The Next Generation

Young musicians get a contract and learn about the union

Volume 115, No. 10October, 2015

Rebecca Blum

These student musicians (pictures below) have learned the power of the union, thanks to Local 802 and the Public Theatre. The Public’s new initiative called Public Works aims to get the people of New York City creatively invested in theatre by engaging them as creators and not just spectators. At the end of an educational period involving workshops and classes, the group presents a large-scale theatre production involving community organizations from all five boroughs of the city.

This year, Public Works featured a new musical adaptation of “The Odyssey” from director Lear deBessonet and lyricist/composer Todd Almond. The show featured cameo performances from many different groups, including the Marching Cobras and the New York Youth Symphony, both of which are pictured above at a rehearsal. Local 802 became involved with this project when we were approached by the Public to work out arrangements to cover the student musicians under a union contract. (The professional musicians were already covered by Local 802’s Nonprofit Agreement.) Working with the Public, Local 802 worked out an agreement covering the Marching Cobras and the New York Youth Symphony, treating these musicians as “paid interns.” Each student musician earned a payment for each service, including technical rehearsals, dress rehearsals and performances.

As part of the agreement, Local 802 officers were given the opportunity to speak with the student musicians after their rehearsal about the benefits of the union. Executive Board member Andy Schwartz and Broadway percussionist Dave Roth gave a brief talk and fielded questions from the students. They covered various topics about working as professional musicians, and discussed many of the opportunities that come along with union membership.

Roth told the students that “the life of a musician is a passionate life. It is a career that we are led to early on in life. The importance of continuing to provide live music for our communities and society is paramount.”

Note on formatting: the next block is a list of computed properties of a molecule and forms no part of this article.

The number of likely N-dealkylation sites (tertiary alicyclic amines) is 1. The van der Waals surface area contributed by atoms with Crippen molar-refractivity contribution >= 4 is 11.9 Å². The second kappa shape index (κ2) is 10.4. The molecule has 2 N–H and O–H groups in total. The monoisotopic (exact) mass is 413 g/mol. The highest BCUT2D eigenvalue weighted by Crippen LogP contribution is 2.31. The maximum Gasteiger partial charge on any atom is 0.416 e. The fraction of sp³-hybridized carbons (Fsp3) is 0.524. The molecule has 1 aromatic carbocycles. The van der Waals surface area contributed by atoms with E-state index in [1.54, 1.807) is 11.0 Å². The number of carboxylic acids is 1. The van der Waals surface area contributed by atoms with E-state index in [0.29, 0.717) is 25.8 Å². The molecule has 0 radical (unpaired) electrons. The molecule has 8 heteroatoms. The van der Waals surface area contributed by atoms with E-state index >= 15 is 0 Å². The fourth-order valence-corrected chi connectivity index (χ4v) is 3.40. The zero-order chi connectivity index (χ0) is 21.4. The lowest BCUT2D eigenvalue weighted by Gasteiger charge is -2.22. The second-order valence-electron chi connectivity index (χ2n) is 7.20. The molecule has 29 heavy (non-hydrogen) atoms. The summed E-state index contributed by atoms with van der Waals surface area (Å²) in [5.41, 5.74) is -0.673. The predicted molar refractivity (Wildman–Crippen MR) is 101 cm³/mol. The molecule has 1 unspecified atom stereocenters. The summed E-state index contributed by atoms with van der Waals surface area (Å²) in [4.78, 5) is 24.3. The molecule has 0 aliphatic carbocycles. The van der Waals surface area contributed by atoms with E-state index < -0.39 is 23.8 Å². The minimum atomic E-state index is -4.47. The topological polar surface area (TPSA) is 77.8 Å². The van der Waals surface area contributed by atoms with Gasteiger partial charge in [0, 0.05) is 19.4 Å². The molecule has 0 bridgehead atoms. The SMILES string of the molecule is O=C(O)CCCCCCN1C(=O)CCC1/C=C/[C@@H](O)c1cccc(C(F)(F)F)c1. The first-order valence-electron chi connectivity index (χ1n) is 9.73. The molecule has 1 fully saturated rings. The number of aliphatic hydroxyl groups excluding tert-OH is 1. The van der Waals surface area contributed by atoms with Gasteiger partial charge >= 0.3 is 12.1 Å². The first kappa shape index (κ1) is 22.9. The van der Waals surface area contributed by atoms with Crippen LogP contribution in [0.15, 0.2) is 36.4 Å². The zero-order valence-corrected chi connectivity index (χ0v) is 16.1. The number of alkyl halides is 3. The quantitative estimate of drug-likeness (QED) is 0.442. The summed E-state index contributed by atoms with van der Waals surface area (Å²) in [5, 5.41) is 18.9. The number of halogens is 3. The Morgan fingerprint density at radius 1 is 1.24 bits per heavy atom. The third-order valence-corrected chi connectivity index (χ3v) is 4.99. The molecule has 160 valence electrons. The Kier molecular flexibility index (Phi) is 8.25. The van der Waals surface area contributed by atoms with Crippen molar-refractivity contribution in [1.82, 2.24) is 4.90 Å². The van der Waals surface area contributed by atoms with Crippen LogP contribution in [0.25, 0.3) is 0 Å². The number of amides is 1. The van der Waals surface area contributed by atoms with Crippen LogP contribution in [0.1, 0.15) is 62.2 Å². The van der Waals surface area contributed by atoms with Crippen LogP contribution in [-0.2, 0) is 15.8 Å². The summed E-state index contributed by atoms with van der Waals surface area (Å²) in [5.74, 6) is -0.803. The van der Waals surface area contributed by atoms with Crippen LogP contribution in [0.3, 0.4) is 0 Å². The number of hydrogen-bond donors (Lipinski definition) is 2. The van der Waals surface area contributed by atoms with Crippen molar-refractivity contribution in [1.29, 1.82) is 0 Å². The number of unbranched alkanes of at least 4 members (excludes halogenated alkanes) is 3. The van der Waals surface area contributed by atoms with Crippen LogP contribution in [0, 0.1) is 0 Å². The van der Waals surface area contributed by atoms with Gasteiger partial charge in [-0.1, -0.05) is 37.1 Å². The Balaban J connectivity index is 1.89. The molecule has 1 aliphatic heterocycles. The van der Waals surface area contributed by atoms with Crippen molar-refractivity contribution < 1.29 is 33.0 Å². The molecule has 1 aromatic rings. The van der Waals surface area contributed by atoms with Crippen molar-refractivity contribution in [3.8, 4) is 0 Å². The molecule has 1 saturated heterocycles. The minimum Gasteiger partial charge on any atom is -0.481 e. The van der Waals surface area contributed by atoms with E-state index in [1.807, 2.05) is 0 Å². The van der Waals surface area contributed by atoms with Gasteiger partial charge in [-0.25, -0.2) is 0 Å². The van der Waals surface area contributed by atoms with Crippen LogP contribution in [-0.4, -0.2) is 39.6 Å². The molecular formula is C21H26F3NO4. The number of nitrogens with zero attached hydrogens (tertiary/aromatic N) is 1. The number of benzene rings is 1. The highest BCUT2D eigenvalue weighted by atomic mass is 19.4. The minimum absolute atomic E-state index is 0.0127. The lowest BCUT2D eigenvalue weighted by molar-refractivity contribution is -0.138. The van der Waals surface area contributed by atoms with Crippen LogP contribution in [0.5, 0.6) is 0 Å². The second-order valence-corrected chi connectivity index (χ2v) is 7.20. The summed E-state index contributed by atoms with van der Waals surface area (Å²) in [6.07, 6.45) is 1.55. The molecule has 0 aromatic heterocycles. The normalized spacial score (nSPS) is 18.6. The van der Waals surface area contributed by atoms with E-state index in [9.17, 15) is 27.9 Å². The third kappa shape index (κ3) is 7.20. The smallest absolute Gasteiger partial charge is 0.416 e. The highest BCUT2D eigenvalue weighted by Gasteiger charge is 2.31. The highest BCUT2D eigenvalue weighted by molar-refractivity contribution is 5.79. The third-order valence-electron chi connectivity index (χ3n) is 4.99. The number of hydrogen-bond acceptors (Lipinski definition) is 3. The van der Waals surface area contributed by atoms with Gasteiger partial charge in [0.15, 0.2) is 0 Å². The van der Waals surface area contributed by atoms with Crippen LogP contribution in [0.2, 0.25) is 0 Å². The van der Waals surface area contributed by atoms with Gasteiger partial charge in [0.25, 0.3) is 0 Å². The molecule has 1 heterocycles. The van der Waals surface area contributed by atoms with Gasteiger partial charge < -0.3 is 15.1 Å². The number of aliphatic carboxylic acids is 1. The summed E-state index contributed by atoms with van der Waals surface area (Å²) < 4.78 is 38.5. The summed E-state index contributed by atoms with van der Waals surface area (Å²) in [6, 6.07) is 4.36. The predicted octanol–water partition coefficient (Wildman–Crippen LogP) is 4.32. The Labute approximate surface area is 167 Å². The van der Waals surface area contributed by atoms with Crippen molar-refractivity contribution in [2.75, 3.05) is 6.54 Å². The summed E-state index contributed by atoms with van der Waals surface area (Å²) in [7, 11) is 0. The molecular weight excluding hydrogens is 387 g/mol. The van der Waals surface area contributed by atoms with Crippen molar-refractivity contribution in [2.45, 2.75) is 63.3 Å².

Speaking about the importance of the union, Roth added, “If we all stand together as a union, we can continue to provide a fair standard of living for all those musicians who dedicate their lives to establishing and maintaining their craft.”

Terrel Stowers, executive director of the Marching Cobras, said that band members now have “a better understanding on why it’s important to have a big support team to represent them. The education part of this is so important for every young musician to see and ask questions.”

Sarah Haines, the artistic operations manager of the New York Youth Symphony, observed that the students were “enthusiastic about the idea of a community of working professionals and were interested to hear about the kinds of jobs available to them as they begin to navigate the working world of music.”

This was a rare opportunity for Local 802 to connect with talented student musicians, where they were able to experience some of the great things Local 802 has to offer.

And it was also a reminder to all producers and school administrators that student musicians can and should be paid for high-profile performances – and it can all be done under a union contract. (Call Local 802’s Theatre Department at 212-245-4802 for more info.)

“The Odyssey” was performed at the Delacorte Theatre in Central Park from Sept. 4 to Sept. 7.